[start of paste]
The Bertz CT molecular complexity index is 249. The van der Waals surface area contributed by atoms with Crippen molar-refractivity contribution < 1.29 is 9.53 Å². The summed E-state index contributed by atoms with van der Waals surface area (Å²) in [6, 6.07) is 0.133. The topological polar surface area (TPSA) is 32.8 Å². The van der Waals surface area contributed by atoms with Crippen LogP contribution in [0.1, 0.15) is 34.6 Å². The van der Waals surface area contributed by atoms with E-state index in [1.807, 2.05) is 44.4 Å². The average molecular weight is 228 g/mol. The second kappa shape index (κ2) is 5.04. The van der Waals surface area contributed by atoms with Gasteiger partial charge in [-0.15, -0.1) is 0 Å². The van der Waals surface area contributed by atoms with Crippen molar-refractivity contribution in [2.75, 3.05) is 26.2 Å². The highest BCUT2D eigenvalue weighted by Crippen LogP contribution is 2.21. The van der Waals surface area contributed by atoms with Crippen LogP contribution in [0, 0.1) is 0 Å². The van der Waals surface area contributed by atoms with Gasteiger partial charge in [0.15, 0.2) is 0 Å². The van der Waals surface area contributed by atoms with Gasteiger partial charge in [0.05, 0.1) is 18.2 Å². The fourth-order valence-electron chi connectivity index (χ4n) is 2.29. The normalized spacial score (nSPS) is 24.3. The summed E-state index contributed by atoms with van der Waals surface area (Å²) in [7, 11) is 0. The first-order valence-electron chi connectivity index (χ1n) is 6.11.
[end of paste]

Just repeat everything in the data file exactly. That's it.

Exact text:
The Bertz CT molecular complexity index is 249. The van der Waals surface area contributed by atoms with Crippen molar-refractivity contribution < 1.29 is 9.53 Å². The summed E-state index contributed by atoms with van der Waals surface area (Å²) in [6, 6.07) is 0.133. The topological polar surface area (TPSA) is 32.8 Å². The van der Waals surface area contributed by atoms with Crippen LogP contribution in [0.1, 0.15) is 34.6 Å². The van der Waals surface area contributed by atoms with E-state index in [1.807, 2.05) is 44.4 Å². The average molecular weight is 228 g/mol. The second kappa shape index (κ2) is 5.04. The van der Waals surface area contributed by atoms with Gasteiger partial charge in [-0.15, -0.1) is 0 Å². The van der Waals surface area contributed by atoms with Crippen molar-refractivity contribution in [2.75, 3.05) is 26.2 Å². The highest BCUT2D eigenvalue weighted by Crippen LogP contribution is 2.21. The van der Waals surface area contributed by atoms with Crippen LogP contribution in [0, 0.1) is 0 Å². The van der Waals surface area contributed by atoms with Gasteiger partial charge in [0.15, 0.2) is 0 Å². The van der Waals surface area contributed by atoms with Gasteiger partial charge in [0.05, 0.1) is 18.2 Å². The fourth-order valence-electron chi connectivity index (χ4n) is 2.29. The normalized spacial score (nSPS) is 24.3. The summed E-state index contributed by atoms with van der Waals surface area (Å²) in [7, 11) is 0. The first-order valence-electron chi connectivity index (χ1n) is 6.11.